That said, the underlying message of his principle is not wrong, nor is it rejected by Januszczak, who quite clearly believes that modern beauty is there to touch the soul: he just does not believe it must be a comforting touch.

9 comments:

Gabriel said...

Just curious.. but why do you assume old-fashioned as some how wrong?
And surely the definition of beauty itself is that which pleases the senses. Modern Art may reflect the world today but that does not make it anymore beautiful.

Josh Spero said...

I would never assume old-fashioned automatically meant ugly or wrong (I'm a Classicist!), but Scruton's view ignores a lot of modern thought: if he made his show a century ago, it might be a good conception of beauty, but he chooses not to deal with what people today think is beautiful, which is the second part of your comment.

Richard said...

Scruton disparages the modern assertion that "This is art because I say it is" - he contends that a true work of art requires creativity and effort through the exercise of some particular high degree of skill. This then rules out Craig-Martin's "Oak Tree" and anyone who's contemplating making a name by sploshing paint onto a piece of canvas. Makes complete sense to me.

Josh Spero said...

Hi Richard,

The problem with that argument is that it places the physical above the theoretical, and what modern art contends is that an idea can be beautiful. After all, we don't just appreciate older works of art because they're made with skill - we like/are interested in the ideas behind them. The logical next step is to allow the ideas to carry a lot of the weight, hence conceptual and a lot of modern art.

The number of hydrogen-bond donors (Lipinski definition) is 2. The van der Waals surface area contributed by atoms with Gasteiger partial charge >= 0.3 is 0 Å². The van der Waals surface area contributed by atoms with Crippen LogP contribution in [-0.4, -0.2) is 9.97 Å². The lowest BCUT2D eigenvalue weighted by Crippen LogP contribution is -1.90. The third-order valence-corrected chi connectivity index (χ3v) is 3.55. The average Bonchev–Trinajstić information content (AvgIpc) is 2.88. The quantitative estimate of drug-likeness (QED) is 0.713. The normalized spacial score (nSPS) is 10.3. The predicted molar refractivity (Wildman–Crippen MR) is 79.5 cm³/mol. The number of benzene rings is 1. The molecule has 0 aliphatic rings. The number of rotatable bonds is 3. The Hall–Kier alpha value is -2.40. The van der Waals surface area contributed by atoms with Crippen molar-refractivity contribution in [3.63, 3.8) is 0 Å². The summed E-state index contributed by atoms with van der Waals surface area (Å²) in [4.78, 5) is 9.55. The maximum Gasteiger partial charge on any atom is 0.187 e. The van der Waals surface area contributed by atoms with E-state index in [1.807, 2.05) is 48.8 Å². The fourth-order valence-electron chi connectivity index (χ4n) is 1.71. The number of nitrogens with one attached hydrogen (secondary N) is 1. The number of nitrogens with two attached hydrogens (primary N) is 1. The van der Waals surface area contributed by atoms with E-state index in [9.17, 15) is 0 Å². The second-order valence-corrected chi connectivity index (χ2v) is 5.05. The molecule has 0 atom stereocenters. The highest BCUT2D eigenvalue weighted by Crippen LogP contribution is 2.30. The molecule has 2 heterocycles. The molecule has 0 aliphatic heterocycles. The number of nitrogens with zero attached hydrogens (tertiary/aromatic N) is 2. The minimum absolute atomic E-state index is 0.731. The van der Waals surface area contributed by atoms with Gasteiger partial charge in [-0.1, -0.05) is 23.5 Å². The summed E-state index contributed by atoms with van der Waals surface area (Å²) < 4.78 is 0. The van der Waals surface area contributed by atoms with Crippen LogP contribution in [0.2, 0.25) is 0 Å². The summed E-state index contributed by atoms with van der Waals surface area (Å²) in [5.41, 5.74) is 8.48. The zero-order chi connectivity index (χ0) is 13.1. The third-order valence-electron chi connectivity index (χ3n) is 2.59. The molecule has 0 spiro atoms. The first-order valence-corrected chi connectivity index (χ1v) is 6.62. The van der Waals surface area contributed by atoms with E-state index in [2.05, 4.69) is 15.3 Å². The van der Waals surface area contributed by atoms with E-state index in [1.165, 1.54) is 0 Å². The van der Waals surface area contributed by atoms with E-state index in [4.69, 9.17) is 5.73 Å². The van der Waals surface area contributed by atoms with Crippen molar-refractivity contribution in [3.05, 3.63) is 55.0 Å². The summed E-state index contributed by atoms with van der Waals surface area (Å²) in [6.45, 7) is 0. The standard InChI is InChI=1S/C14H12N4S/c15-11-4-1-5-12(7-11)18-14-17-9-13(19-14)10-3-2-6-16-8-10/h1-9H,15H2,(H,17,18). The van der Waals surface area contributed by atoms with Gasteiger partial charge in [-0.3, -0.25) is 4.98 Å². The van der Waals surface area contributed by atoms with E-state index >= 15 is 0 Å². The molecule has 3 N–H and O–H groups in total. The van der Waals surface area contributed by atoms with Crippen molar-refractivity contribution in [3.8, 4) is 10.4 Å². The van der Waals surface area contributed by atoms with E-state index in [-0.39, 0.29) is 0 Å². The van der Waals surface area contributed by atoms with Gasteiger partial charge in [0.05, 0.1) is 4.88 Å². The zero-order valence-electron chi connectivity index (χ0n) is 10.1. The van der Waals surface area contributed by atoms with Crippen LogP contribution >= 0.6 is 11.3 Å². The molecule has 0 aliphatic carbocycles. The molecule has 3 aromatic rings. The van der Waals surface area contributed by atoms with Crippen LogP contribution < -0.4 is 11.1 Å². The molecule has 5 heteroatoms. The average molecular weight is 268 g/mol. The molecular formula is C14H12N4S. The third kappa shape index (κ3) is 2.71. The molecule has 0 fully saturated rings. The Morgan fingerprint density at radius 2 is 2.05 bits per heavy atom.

Thanks for commenting,

Josh.

Richard said...

Hello Josh

Naturally, the concept of a beautiful idea is not "modern" - it is just that, formerly, in order to qualify as a work of art, the idea had to be expressed through a wondrous execution - a piece of prose; of music; of sculpture; a painting - and while we do appreciate the beauty of the idea, it is the skill of that execution which takes our breath away: skill that was required to convey the beauty or creativity.
Cynically, I suggest that demand for original works of art outstrips supply and therefore, in order to gratify the unsatisfied need, art has been redefined and skill is not longer too necessary. People pay millions for a piece which, to me, looks like a splodge but which is said to convey a deep and profound beauty - a splodge which, if identically executed by me, would be discarded with well-deserved contempt.

Kind regards

Josh Spero said...

Hi Richard,

I think you have to be careful when talking about how easy it is to execute something: just because it doesn't involve a traditional skill (e.g. painting a landscape accurately) doesn't mean its execution is not skilled. So, Rothko - who is the splodgiest of painters - is really very academic - he takes a lot of time over the colour and placing of his splodges.

Second, while you might be quite right about the execution taking our breath away, that is only one level of beauty (if you see my earlier piece here: http://hopeparkerson.blogspot.com/2009/11/what-is-beauty-bbc2.html). Beauty is not just immediate impact.

When the execution looks 'easy', e.g. Oak Tree, we have to understand that it is still the result of as much thought, as I was saying before.

I find your point about the market for art very interesting, and no doubt Damien Hirst has churned out work, but then so did Warhol and he's a complete genius in all aspects of art. Shakespeare, of course, also wrote for money.

J.